For the last two months, I have been developing a Bugzilla-clone in PHP called Anthill. Anyone who has ever looked at Bugzilla, a bug-tracking database written in Perl, can imagine that this is quite an undertaking. I’m glad to say that after two months of development, it’s almost ready for its premiere. In fact, by the time you read this, the first version should be out.
Now, this Script Teez is not to blow my own horn in any way. What we are going to look at here is a challenge I faced in developing Anthill, and it may very well be a challenge you will face in developing your own PHP applications.
Aside from needing Anthill to work in nearly the same fashion as Bugzilla with the majority of features in Bugzilla also available in Anthill, I wanted Anthill to be multilingual. Where Bugzilla is written only for the English-speaking crowd, I wanted people to be able to run Anthill in French, Italian, German, and any other language I could get it translated into. This became quite the challenge. Let me illustrate how I overcame it.
The first thing you need to keep in mind is that making your PHP application multilingual is a two-step process. There are two tacks you can take: You can make it multilingual right from the beginning or you can go back when the code is nearly complete and make it multilingual. I took the latter route; you’ll see why. So, the first step is to do the actual code-writing, with all strings in your native language. Once this is complete, you can look at making it multilingual. Let me stress right now that this is not the easiest job, but the benefit is well worth it. I know that Anthill can be used and appreciated by people in various countries, regardless of what language they use.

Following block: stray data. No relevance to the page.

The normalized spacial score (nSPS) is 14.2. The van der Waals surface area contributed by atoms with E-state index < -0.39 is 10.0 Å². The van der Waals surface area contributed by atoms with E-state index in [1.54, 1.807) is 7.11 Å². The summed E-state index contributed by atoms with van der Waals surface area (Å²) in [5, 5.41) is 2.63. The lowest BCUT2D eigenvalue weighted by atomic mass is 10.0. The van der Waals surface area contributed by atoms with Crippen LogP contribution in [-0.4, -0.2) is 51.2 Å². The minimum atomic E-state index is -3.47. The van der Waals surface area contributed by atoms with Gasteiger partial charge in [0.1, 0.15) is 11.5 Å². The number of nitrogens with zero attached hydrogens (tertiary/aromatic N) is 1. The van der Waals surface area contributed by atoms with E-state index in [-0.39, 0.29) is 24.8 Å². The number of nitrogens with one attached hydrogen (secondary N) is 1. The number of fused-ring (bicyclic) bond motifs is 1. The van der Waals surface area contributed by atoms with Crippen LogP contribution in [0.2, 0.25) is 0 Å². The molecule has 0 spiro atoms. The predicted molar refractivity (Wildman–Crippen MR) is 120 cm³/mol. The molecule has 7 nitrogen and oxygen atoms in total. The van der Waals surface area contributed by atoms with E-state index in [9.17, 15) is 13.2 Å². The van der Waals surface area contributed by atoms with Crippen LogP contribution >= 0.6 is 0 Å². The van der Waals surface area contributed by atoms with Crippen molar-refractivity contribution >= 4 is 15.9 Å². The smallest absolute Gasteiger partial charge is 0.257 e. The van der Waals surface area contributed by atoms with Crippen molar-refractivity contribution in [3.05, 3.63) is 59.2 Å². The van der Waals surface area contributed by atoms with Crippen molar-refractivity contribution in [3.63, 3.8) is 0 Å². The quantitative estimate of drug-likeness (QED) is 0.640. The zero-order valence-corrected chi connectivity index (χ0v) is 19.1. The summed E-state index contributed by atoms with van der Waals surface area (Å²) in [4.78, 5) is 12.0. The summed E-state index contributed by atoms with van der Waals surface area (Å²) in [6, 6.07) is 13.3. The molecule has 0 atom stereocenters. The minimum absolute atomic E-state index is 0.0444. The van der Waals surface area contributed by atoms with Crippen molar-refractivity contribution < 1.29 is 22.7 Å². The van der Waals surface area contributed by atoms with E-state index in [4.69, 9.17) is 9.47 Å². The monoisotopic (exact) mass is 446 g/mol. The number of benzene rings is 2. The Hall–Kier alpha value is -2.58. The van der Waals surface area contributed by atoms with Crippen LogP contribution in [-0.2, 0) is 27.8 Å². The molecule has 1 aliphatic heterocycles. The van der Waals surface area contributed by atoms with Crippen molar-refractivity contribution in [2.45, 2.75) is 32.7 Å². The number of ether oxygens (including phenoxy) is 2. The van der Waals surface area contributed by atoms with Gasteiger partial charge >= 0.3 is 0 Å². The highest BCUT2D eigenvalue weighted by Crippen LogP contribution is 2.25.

Typically, when you write something to the Web page, you will use straight HTML or a print() statement like this:
<? print(“Hello world!”); ?>
To make this multilingual, you need to create a language file that contains all of the strings, like the one above, that are present in your application. In our case, we might use the following to make the above an independent string:
<? print(_HWORLD); ?>
You would define _HWORLD in your language file. In English, the value of _HWORLD would be “Hello world!” while in another language, it would be the other language’s equivalent.
Your language file will look something like this. Let’s call it english.lng:
<? // English language file english.lng
define(“_HWORLD”, “Hello world!”);
define(“_ASTRING”, “This is another string”);
The define() function defines a global variable. The first part is the variable name; the second part is the value of the variable. Because this is a define(), you do not need to prefix the variable name with the $ character. These are persistent strings; they never change. Likewise, you will need to define your other language files that use the same variable name, but the string itself is translated. If you keep the variables the same across language files, you can see how
<? print(_HWORLD); ?>
is more portable and allows for a multilingual string instead of just printing “Hello world!” in English.
Now you need to determine how you are going to allow the administrator of the site to pick the default language. You can do this with a few lines of PHP code nested in a form. If you have an administrator page that allows the admin to select different options, you can add one for the language and have PHP dynamically tell the admin which languages are available by using something like this.